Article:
The R/V Ocean Starr shoved off the dock from Unalaska with clear skies and calm seas—at least in the harbor. That brief blip in weather gave great opportunity to test gear and deployment procedures for the Bongo net, a net that tows alongside the vessel to collect surface plankton, and the CTD rosette, an instrument that goes down the water column collecting a slew of scientific measurements. Both the vessel crew and science team were in good spirits, excited to venture north to the sampling and mooring stations. As soon as the ship left the safety of Unalaska, however, the visibility started to decrease and so did the weather forecast. The forecast, unfortunately, did mirror our favorable spirits.

Sara Donahue giving winch commands to bring up the CTD during the testing trials. Photo credit: Brendan Smith/NPRB

Sara Donahue giving winch commands to bring up the CTD during the testing trials. Photo credit: Brendan Smith/NPRB

A front developed from the south pushing wind and sea state on the Ocean Starr’s stern. The ship has continued to make good time over ground and in all likelihood make it to our first mooring deployment on time—there is a cost, however. The waves have been jostling the ship in the trough for most of the day and most likely into the evening and early morning. “In the trough” simply means that the ship moves in a side to side motion such that the waves are hitting the ship on its side.

Waves wash the deck as the  R/V Ocean Starr  heads north through the Bering Sea. Photo credit: Brendan Smith/NPRB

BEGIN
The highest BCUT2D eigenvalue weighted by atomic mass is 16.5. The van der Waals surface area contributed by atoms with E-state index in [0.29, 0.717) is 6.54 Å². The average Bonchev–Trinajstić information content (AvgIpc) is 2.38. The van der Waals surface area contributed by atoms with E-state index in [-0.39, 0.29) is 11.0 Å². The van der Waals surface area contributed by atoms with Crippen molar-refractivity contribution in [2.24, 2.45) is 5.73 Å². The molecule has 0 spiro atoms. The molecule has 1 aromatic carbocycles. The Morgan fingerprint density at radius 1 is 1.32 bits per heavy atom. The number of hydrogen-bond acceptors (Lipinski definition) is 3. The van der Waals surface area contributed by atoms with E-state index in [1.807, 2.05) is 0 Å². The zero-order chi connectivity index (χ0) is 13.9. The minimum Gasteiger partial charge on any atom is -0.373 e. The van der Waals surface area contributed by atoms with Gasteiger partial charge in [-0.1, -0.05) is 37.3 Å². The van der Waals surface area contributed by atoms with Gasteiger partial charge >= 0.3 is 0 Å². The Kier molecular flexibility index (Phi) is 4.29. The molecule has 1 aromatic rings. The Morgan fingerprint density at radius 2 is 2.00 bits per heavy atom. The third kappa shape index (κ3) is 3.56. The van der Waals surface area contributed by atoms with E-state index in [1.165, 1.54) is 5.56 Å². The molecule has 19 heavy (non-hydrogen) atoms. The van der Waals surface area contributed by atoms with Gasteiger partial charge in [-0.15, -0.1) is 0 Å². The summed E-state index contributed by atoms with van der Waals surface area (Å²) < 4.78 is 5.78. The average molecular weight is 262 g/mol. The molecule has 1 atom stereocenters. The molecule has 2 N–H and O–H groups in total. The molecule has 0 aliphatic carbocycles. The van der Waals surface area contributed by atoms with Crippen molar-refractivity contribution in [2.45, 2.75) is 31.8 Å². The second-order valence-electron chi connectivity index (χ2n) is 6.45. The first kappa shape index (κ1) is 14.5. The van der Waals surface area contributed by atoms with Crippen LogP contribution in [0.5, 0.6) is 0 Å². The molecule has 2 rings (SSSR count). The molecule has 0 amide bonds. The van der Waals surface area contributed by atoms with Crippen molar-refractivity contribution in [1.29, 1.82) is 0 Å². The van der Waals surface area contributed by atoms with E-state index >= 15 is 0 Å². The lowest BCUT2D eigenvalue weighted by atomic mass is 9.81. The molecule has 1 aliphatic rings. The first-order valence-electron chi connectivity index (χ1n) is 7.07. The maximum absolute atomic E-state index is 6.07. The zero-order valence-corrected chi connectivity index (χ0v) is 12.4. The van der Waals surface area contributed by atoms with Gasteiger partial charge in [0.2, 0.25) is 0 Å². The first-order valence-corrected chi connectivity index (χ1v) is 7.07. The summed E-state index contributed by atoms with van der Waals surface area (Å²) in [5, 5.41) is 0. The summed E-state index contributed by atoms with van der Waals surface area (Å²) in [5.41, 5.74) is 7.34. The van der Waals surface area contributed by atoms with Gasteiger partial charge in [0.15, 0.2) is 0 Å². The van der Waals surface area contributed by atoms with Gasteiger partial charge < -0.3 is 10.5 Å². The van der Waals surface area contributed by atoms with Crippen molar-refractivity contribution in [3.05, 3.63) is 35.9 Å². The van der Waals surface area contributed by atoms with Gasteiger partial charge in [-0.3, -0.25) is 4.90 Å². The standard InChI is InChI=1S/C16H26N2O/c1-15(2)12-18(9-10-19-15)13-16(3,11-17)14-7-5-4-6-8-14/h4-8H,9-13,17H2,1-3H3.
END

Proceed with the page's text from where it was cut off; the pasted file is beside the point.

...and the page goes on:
Waves wash the deck as the R/V Ocean Starr heads north through the Bering Sea. Photo credit: Brendan Smith/NPRB

For most people, stomachs are just not designed to handle that kind of motion. As a result, seeing the full science crew at once has been sparing except for an all-hands meeting after lunch. Bodies quickly retreat to safety in their respective bunks, hoping, wishing that the motion would stop. Thinking about it makes it worse. Not doing anything makes it worse. The lucky few stay busy and in the off chance try and get some fresh air, and watch the frothy turmoil clash against the steel hull of the Ocean Starr. It’s quite humbling to see a ship, at her maturity, weather seas. Conversely, to see how embroiled the ocean can be with wave and sea state as far as the eye can see makes one appreciate how small, even at 171-ft, a ship can be in the Bering Sea.

Let’s hope to fairer weather tomorrow as we start our science and venture into the Northern Bering Sea.